AS the elite of the world met in Davos for their yearly networking and schmoozing ritual, the charity institution Oxfam released a report that essentially exposed the hollowness and superficiality of such meet and greet exercise of the global movers and shakers. The sights and scenes of snobbish insularity in a snow-capped playground of the world’s elite – far removed from the stark realities outlined the Oxfam report — were utterly surreal.
The gist of the Oxfam report is this: Next year, the richest 1 percent are likely to control half of the global wealth. Oxfam said that the world’s wealthiest people —some 80 superrich—own $1.9 trillion worth of wealth, which is roughly what is owned by 3.5 billion people at the bottom half of the wealth and income strata. It is safe to say that many of the people that are stuck in that 3.5 billion category are Filipinos in the slum colonies and the blighted rural areas.
The Oxfam released in early 2014 a report that was essentially a repeat of the report it released last week. But the tone of the recent report was more stark and more urgent. It said :
“ Between 2002 and 2010 the total wealth of the poorest half of the world had been increasing more or less at the same rate as that of the billionaires. However, since 2010, it has been decreasing over that time.”
Oh no. What was 2010 to us? Just retelling what 2010 was to us pushes one into fits of depression.
2010 was the year we elected Mr. Aquino as President on the great expectation that his government would be one of justice and economic fairness. And that any gain from his good governance would result in broadly-shared prosperity. He is the son and namesake of Ninoy Aquino and why would he be different? After the mass arrest of the Huk leaders, Ninoy quietly saw to it their kids went to college or found decent jobs, some, would you believe, were sent to medical school. Truth to tell, Ninoy was loved in our area because of his quiet deeds for the helpless and vulnerable, those looking for jobs, those in a quest for a better life, those seeking justice – not the spellbinding oratory on the stump.
To our great remorse, the weak and the poor and the vulnerable have been non-existent to his son and namesake.
Whether he likes it or not, Mr. BS Aquino has been complicit in making the Oxfam report come true, a vigorous participant in drawing the architecture of a vastly unequal world. Over the past four years, he has been an “all- business President” and that is true in the literal and figurative sense. His supreme belief in free and unhampered markets has led to the inevitable – income from capital gobbling up the bulk of the gains, with very little left to labor.
The massive infrastructure build-up, under Mr. Aquino’s specific instructions, was pursued via the PPP, or public private partnership, which guarantees that all the contracts in building roads and bridges, airports and seaports, and those 20th century integrated transport terminals, will be the exclusive domain of the giant, diversified conglomerates.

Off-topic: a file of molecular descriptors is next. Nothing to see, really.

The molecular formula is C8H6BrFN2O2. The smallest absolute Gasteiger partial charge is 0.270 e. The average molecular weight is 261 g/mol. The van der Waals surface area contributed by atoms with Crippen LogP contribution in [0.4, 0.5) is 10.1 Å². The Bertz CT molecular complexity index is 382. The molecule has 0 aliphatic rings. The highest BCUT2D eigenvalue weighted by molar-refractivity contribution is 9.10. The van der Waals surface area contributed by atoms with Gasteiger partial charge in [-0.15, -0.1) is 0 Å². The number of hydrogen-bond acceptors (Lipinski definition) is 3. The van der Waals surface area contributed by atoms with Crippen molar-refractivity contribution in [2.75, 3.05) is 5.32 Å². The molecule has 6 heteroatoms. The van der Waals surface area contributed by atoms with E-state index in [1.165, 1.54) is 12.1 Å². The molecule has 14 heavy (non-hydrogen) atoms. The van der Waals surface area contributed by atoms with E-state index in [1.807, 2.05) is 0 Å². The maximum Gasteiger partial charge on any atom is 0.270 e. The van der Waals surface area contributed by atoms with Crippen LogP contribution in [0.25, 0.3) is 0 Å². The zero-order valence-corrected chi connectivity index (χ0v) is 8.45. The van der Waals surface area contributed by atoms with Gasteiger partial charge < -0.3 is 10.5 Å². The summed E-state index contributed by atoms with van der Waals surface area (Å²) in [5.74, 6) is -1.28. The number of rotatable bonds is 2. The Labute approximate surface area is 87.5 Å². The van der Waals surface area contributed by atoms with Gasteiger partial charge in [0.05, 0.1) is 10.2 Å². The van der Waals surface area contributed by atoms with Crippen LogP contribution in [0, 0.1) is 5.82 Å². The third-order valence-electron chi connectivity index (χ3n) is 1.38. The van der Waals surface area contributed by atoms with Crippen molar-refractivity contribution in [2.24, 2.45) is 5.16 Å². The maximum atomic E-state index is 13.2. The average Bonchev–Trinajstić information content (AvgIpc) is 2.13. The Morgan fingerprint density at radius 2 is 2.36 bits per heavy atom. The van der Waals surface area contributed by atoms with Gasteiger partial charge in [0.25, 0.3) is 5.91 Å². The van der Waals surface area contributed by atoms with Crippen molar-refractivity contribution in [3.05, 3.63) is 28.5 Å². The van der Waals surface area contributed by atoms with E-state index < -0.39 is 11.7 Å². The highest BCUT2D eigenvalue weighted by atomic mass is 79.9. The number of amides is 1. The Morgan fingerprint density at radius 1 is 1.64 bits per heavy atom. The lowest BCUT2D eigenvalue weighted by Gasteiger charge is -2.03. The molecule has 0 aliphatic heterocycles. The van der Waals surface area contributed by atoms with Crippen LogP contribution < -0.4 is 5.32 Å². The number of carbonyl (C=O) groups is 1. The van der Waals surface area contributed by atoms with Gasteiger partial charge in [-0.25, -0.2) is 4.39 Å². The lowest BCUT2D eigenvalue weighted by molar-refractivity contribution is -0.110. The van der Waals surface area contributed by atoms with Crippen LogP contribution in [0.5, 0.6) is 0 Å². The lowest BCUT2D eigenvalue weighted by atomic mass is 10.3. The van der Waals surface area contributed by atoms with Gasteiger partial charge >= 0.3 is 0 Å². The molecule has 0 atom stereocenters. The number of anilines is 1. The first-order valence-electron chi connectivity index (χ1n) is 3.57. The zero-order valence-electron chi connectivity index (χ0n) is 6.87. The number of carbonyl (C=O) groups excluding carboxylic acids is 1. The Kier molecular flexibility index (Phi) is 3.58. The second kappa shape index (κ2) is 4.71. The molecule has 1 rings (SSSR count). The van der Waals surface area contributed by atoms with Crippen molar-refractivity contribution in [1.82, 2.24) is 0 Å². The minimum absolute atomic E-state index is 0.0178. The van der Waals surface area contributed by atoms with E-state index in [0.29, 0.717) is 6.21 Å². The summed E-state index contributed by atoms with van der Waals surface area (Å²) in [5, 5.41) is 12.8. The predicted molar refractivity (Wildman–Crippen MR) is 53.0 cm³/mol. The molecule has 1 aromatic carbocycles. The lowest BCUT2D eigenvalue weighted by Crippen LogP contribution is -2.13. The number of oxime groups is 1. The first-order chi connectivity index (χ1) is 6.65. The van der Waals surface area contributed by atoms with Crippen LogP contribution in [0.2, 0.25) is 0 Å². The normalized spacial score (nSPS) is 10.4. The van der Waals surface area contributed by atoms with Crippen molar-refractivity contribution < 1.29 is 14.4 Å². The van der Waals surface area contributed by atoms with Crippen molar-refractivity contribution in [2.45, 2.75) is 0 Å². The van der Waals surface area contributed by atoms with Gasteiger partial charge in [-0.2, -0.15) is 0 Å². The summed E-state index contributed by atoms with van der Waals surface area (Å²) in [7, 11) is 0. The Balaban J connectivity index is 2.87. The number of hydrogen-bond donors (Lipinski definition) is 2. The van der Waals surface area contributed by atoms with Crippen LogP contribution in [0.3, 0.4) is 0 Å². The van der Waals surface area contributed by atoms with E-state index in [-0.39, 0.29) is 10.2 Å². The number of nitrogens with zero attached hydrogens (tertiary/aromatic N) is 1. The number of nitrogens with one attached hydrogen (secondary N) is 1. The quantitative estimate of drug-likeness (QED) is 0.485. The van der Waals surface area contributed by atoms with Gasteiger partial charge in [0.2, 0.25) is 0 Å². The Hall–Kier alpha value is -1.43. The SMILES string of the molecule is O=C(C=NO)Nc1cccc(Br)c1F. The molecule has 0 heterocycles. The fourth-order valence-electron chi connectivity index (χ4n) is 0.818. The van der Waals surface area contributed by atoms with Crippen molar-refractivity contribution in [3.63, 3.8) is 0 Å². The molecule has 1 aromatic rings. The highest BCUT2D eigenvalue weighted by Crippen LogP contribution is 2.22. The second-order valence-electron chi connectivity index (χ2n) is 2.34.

Labor, historically, has been the shafted party under the PPP experiments in Europe, the ANZUS and elsewhere as everything is skewed in favor of the private parties partnering with the public sector. That is also true in the Philippine context.
Mr. Aquino’s pro-business, pro-rich agenda has expunged labor and wage issues from the national debates. Or we can look it this way : Over the past four years, no administration bill has tackled the possibility of bringing back a minimum wage (one that is decent enough) that is applicable nationally. Congress’ last significant law on labor – in this sad and exploitative country of ours – was about contractual labor, or how to promote this kind of labor and its attendant assault on the dignity of the working man.
Contractual employment on a massive scale eviscerated the trade unions along with the middle class.
The regime of stagnant and slave wages and dead-end jobs flourished alongside the emergence of a new kind of rich under Mr. Aquino. These are the dollar billionaires rich enough to buy small and insignificant countries. The control of the superrich over the national economy has so reached a farcical level that their giant malls now retail sago at gulaman and turon sa saba.
Such unprecedented sponsorship of Social Darwinism has found its full blossoming under Mr. Aquino’s administration.
Aided by a clueless media (the culture of media under Mr. Aquino has been to comfort the comfortable and afflict the afflicted ), President Aquino was able to give the impression that he has a “ bloated” cash transfer program, which totals P65 billion this year. The truth is this is just two percent plus of the P2.6 trillion national budget. Do you know of any other leader who is supremely satisfied with a two percent allocation to ease the most dehumanizing problem in the country and elsewhere?
The Oxfam report is now a global issue. Will its findings merit the attention of Mr. Aquino? Will he reverse gears and reorder the economic structures to help bridge the great chasm? Can the nightmarish reality of a truly unequal world penetrate the free market, growth-at-all-cost universe of Mr. Aquino.
If many say “ No,” they have a basis. The poor and the vulnerable, whose lives all governments should try to uplift with utmost vigor and seriousness, have been invisible to the Aquino government. Meanwhile, the State of the Union recently delivered by the president of the most powerful country in the world, talked of the “R” word, the one dreaded by Mr. Aquino. R stands for Redistribution.